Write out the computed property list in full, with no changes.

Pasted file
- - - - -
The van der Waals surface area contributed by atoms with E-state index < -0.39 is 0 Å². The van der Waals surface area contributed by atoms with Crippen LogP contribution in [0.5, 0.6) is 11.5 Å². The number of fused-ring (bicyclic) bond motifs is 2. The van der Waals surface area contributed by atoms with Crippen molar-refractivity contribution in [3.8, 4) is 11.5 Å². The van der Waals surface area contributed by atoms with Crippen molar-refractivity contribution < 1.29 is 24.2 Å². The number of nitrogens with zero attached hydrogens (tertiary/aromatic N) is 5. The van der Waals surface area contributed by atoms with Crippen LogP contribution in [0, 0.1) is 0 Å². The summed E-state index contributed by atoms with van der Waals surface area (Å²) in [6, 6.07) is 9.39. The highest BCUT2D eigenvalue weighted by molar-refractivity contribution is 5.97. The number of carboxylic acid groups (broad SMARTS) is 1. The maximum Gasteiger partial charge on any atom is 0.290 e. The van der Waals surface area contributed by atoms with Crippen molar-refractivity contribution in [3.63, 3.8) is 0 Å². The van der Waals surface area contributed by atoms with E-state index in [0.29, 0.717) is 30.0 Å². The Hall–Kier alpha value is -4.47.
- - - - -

The van der Waals surface area contributed by atoms with E-state index < -0.39 is 0 Å². The van der Waals surface area contributed by atoms with Crippen LogP contribution in [0.5, 0.6) is 11.5 Å². The number of fused-ring (bicyclic) bond motifs is 2. The van der Waals surface area contributed by atoms with Crippen molar-refractivity contribution in [3.8, 4) is 11.5 Å². The van der Waals surface area contributed by atoms with Crippen molar-refractivity contribution < 1.29 is 24.2 Å². The number of nitrogens with zero attached hydrogens (tertiary/aromatic N) is 5. The van der Waals surface area contributed by atoms with Crippen LogP contribution in [0, 0.1) is 0 Å². The summed E-state index contributed by atoms with van der Waals surface area (Å²) in [6, 6.07) is 9.39. The highest BCUT2D eigenvalue weighted by molar-refractivity contribution is 5.97. The number of carboxylic acid groups (broad SMARTS) is 1. The maximum Gasteiger partial charge on any atom is 0.290 e. The van der Waals surface area contributed by atoms with Crippen molar-refractivity contribution in [3.63, 3.8) is 0 Å². The van der Waals surface area contributed by atoms with E-state index in [0.29, 0.717) is 30.0 Å². The Hall–Kier alpha value is -4.47.